International trade is equivalent to over 71 per cent of Canadas Gross
Domestic Product. It is the driving force behind one in every five Canadian
jobs, and represents the foundation of our social programs and quality
of life. Clearly, our economy and society depend heavily on our businesses
and investors reaching out to the markets of the world. Global commerce
presents unlimited opportunities for entrepreneurs, workers and consumers
around the world to prosper, thrive and raise their living standards. As
trade barriers continue to fall, and the nations of the world embrace an
increasingly liberalized global economy, these opportunities will grow
apace for large and small economies alike. This article looks at how Canadian
women are increasingly taking advantage of foreign business opportunities.
Over the last 20 years, Canada has seen a 200 per cent increase in the
number of women-owned firms. With over 800,000 women-owned businesses in
Canada, contributing $18 billion to the Canadian economy each year, women
are playing a growing role in Canadas economy, boosting our performance
at home and in the markets of the world.
Small businesses are a case in point. As a former small business owner,
I know that these businesses are nothing short of an economic engine, leading
the country in job creation, and playing an essential role in Canadas
domestic and international economic performance. And women are starting
up these businesses at twice the rate of men, particularly in the services
The fact is, these businesses stand a greater chance of succeeding if they
participate in the export market, rather than in the domestic market alone.
Thankfully, Canadian businesswomen have wholeheartedly accepted this challenge,
and are exporting all over the world: mostly to the United States, but
also to Asia, Europe and beyond.
In most cases, women entrepreneurs face many of the same challenges that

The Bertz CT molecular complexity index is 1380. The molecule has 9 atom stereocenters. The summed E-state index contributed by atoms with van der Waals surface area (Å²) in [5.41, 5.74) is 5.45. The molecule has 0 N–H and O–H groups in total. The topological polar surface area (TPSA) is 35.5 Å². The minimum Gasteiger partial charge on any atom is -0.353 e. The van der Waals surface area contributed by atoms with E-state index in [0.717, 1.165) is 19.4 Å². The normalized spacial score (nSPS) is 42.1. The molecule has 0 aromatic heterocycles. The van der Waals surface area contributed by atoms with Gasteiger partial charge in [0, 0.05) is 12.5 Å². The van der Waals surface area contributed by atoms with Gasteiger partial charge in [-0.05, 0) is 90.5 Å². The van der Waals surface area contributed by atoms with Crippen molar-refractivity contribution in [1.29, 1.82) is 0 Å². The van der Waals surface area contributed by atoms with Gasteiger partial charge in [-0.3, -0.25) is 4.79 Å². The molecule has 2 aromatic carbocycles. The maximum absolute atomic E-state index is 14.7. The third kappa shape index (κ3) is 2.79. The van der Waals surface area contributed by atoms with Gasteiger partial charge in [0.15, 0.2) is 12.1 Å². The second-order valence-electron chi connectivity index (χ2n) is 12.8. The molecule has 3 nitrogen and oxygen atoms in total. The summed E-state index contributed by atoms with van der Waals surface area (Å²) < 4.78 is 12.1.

men face. For instance, one study1 shows that women exporters found that
international marketing posed the greatest obstacle. The cost of developing
new markets, obtaining the right information and finding local partners
and distribution channels were all cited as key challenges. But are women
also facing unique, gender-based challenges in their pursuit of trade opportunities?
It seems that when it comes to exporting, gender does indeed matter.
As a member of both the Standing Committee on International Trade and the
Standing Committee on the Status of Women, I hear about the challenges
often. Cultural differences such as those faced by businesswomen in the
Middle East, South Africa, India and South America and not being taken
seriously as business owners are two such challenges. A study2 found that
75 per cent of female business owners believe that their gender has an
influence on their ability to export. Among this percentage, many find
that their gender is a disadvantage, citing lack of respect from male business
owners, and a perceived bias against women on the part of financial institutions
as key challenges.
A 2005 report3 found that some women-owned firms are not performing as
well as male-owned firms, finding possible explanations in the lack of
mentors and role models, smaller professional networks, and even a lack
of spousal or peer support.
The challenges become even more acute for women in developing countries.
At a Canadian-sponsored roundtable discussion on Women Entrepreneurs and